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Prevention of lethal opioid overdose in the community

Phillip Coffin, MD, MIA
Section Editor
Andrew J Saxon, MD
Deputy Editor
Richard Hermann, MD


Drug overdose, principally due to opioids, is rising in many developed countries; in the United States, for example, it has been the leading cause of injury-related death since 2009. The incidence of opioid overdose increased dramatically between 1990 and 2010. Opioid overdose is defined as opioid-induced respiratory depression such that assistance is needed to revive the person.  

Interventions found to reduce mortality from opioid overdose include: treatment of opioid use disorder with an opioid agonist [1], provision of naloxone to lay persons [2], and establishment of a supervised injection facility [3].

This topic describes prevention of lethal opioid overdose in the community. The epidemiology, pharmacology, screening, assessment, diagnosis, and treatment of opioid use disorder are discussed separately. Management of intoxication and withdrawal from opioids are also discussed separately, as is abuse of prescription drugs.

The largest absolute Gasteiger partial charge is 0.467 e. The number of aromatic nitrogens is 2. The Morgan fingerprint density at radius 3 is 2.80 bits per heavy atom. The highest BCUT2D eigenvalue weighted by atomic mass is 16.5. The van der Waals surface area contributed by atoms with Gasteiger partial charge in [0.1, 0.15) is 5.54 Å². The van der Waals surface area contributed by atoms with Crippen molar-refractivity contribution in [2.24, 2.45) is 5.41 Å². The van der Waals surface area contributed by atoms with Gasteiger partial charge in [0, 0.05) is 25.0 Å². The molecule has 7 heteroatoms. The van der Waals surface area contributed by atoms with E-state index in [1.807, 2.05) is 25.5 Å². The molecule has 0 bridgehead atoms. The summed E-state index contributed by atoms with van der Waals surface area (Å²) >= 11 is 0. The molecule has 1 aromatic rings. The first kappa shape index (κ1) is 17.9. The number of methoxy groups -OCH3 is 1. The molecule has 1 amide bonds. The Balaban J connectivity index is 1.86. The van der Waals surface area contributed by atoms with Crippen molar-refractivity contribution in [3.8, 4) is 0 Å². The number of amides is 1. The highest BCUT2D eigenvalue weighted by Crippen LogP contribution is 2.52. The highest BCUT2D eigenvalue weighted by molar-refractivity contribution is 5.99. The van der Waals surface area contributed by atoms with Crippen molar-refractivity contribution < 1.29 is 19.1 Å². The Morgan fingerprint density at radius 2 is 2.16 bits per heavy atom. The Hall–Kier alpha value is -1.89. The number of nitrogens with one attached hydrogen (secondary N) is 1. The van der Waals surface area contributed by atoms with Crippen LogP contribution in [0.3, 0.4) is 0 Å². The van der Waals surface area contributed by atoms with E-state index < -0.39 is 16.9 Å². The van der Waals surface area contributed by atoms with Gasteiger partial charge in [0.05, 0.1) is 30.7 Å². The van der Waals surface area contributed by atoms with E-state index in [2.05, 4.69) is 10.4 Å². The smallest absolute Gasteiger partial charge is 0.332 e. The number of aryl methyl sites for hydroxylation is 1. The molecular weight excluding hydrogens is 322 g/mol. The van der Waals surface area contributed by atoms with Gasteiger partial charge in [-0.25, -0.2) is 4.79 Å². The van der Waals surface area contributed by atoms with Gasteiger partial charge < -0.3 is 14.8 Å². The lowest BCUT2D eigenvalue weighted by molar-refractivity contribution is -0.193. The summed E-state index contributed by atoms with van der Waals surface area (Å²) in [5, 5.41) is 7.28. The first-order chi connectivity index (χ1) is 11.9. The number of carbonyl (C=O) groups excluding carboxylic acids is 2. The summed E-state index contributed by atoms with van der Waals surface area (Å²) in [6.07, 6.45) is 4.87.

(See "Opioid use disorder: Epidemiology, pharmacology, clinical manifestations, course, screening, assessment, and diagnosis".)

(See "Psychosocial interventions for opioid use disorder".)

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Literature review current through: Nov 2017. | This topic last updated: Apr 10, 2017.
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